The drawing room, above and below, is lined with portraits and tables bursting with busts. Below, a painting of a man with a harelip by Adriaen Carpentiere overlooks a bust by Samuel Joseph of Field Marshal Lord Beresford, ‘butcher of Albufiera’. Resting underneath the table is a stuffed Indian goat from Kelvedon Hall.

Photo by James Mortimer.

Photo by James Mortimer.

Adjacent to the drawing room is the museum, above – a cabinet of curiosities including death masks, shells, and naturalia. A portrait by Henri Pierre Danloux of a Scottish widow in her white weeds hangs above the fireplace.  The plaster “death masks” are from left: Tim, Todd, Canova, an unidentified hippy, Mirabeau and, on the  étagère, Napoleon.

Part of a collection of paintings of nuns flank a carved chest crowned by a water buffalo in a vestibule. Photo by Barry Lewis

Domenico Remps’ Cabinet of Curiosities

Portraits of nuns in the nun’s parlor. Photo by James Mortimer.

A tableau straight from Edgar Allan Poe. Photo by Todd Longstaffe-Gowan

Next along the tour come two studies. John Harris describes the first, the anteroom of which is pictured below, as “a private catalog room, blessed by a saint in ecstasy flanked by the state livery of the 3rd Earl of Ashburnham”, made in 1829 and encrusted with armorials.

Photo by James Mortimer.

Photo by James Mortimer.

The other study, above, is a 1790’s Regency scheme of gray paneling with borders of delicate reeded paper which contains the desk on which Alfred Waterhouse designed the Natural History Museum.

The basement lobby looking towards the sculleries. The original, crumbling paint has been retained where possible. Photo by James Mortimer.

One-hundred-and-eighty cubic meters of earth and rubble were removed to reveal the buried Georgian basement kitchen. Now with floors covered in time-worn pavers and walls lime-washed in sunny yellow, could you not picture yourself here discussing your next acquisition over a steaming cup of tea from India? I can almost smell the scones baking. Photo by James Mortimer.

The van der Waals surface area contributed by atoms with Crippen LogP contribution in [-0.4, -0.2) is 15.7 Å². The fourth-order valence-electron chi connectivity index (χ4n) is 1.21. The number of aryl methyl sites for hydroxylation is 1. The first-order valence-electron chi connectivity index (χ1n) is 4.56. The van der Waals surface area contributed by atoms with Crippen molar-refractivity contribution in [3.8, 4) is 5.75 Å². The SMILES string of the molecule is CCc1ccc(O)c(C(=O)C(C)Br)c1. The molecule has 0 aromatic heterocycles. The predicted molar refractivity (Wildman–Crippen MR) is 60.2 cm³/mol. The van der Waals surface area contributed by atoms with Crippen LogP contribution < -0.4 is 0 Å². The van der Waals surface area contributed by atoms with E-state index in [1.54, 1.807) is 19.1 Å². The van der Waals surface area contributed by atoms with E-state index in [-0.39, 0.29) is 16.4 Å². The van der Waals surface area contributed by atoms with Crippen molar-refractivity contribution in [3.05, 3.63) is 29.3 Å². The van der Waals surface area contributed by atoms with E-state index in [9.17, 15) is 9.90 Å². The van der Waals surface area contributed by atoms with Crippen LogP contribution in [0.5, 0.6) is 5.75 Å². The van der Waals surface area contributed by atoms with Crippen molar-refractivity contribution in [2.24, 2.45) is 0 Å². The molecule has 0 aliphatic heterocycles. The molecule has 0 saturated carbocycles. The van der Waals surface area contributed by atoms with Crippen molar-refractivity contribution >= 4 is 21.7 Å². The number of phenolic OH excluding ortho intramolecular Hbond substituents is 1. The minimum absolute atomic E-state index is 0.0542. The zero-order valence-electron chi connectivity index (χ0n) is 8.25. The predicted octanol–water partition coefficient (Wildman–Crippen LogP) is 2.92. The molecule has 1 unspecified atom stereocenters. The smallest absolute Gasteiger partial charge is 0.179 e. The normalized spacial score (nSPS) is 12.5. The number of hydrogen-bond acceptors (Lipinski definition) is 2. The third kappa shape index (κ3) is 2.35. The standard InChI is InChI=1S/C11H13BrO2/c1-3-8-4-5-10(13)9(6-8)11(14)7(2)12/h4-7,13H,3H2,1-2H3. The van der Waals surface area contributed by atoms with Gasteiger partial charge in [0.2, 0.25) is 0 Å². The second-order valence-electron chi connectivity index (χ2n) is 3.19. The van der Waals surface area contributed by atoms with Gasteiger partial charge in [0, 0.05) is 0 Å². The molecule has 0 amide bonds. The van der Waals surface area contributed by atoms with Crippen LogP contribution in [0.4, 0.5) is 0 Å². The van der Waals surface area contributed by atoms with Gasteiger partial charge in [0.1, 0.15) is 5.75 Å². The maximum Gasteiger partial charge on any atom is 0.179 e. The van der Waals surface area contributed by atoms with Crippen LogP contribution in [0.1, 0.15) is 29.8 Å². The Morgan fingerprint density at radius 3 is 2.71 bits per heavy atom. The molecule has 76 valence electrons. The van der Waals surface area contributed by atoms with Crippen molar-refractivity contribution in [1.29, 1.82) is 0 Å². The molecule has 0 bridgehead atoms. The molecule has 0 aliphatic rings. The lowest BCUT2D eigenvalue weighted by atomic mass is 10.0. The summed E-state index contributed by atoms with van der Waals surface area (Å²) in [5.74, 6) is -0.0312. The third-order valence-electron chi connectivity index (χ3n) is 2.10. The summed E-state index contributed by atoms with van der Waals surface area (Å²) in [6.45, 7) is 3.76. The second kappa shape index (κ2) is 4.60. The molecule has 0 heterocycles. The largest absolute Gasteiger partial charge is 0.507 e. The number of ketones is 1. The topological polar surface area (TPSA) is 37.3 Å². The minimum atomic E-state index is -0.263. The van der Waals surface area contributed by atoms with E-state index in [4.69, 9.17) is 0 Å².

A collection of fowl taxidermy in a corner of the kitchen.

The top floor can only be accessed by facing the judgement of game trophies. Photos by James Mortimer.

One must pass the scrutiny of the Virgin and Child on the stair landing, which originates from the Anglican convent of Woking founded by Matilda Gibbs of Tyntesfield. Photo by Derek Henderson.

The brown bedroom features an oak bed and 17th-century paneling. Photo by Klaus Wehner.

Crucifixes and embossed memorial pictures line the lime-washed walls of a bathroom. Photo by James Mortimer.

Rooms such as these are not for everyone, and many would find it difficult to live among such eccentric and often macabre collections of oddities. For me they are not about decorating or interior design, but of atmosphere – atmosphere rich in history; of travel to far-flung, exotic locales, of collecting with a constant curious eye. They inspire story-telling and dreaming – or perhaps nightmares, depending on your disposition.

While one would be hard pressed to find other similar cabinets of wonder today – the kind that embrace the eccentric Renaissance ideal of collecting oddities – the tradition of collecting by antiquarians continues on. In my next post we will visit the collections-filled London flat of antique dealer Peter Hinwood.

Photos taken by James Mortimer for the October, 2003, issue of The World of Interiors.